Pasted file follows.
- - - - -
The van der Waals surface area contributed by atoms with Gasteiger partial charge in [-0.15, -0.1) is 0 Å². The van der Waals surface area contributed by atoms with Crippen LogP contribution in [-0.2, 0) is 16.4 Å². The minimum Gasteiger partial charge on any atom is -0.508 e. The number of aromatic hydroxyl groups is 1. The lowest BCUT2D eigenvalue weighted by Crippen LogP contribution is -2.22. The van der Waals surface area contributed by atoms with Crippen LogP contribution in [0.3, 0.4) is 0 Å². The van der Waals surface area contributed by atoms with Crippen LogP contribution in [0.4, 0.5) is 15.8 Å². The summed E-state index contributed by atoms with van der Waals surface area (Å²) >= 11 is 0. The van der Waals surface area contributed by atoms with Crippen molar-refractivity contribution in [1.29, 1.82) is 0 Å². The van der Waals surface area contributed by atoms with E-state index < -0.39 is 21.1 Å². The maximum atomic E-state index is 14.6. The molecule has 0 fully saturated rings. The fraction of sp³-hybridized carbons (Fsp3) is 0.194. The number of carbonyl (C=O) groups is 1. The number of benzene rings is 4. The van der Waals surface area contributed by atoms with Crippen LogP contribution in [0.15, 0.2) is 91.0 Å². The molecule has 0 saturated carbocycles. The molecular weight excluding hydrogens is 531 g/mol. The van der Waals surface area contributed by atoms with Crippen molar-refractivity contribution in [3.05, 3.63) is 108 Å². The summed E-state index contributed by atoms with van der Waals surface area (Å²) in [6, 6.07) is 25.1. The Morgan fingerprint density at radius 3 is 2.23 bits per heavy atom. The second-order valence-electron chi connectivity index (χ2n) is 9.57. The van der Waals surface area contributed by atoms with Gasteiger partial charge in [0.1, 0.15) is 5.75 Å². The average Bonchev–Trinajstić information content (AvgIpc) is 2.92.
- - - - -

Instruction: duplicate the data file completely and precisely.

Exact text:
The van der Waals surface area contributed by atoms with Gasteiger partial charge in [-0.15, -0.1) is 0 Å². The van der Waals surface area contributed by atoms with Crippen LogP contribution in [-0.2, 0) is 16.4 Å². The minimum Gasteiger partial charge on any atom is -0.508 e. The number of aromatic hydroxyl groups is 1. The lowest BCUT2D eigenvalue weighted by Crippen LogP contribution is -2.22. The van der Waals surface area contributed by atoms with Crippen LogP contribution in [0.3, 0.4) is 0 Å². The van der Waals surface area contributed by atoms with Crippen LogP contribution in [0.4, 0.5) is 15.8 Å². The summed E-state index contributed by atoms with van der Waals surface area (Å²) >= 11 is 0. The van der Waals surface area contributed by atoms with Crippen molar-refractivity contribution in [1.29, 1.82) is 0 Å². The van der Waals surface area contributed by atoms with E-state index < -0.39 is 21.1 Å². The maximum atomic E-state index is 14.6. The molecule has 0 fully saturated rings. The fraction of sp³-hybridized carbons (Fsp3) is 0.194. The number of carbonyl (C=O) groups is 1. The number of benzene rings is 4. The van der Waals surface area contributed by atoms with Crippen LogP contribution in [0.15, 0.2) is 91.0 Å². The molecule has 0 saturated carbocycles. The molecular weight excluding hydrogens is 531 g/mol. The van der Waals surface area contributed by atoms with Crippen molar-refractivity contribution in [3.05, 3.63) is 108 Å². The summed E-state index contributed by atoms with van der Waals surface area (Å²) in [6, 6.07) is 25.1. The Morgan fingerprint density at radius 3 is 2.23 bits per heavy atom. The second-order valence-electron chi connectivity index (χ2n) is 9.57. The van der Waals surface area contributed by atoms with Gasteiger partial charge in [0.1, 0.15) is 5.75 Å². The average Bonchev–Trinajstić information content (AvgIpc) is 2.92.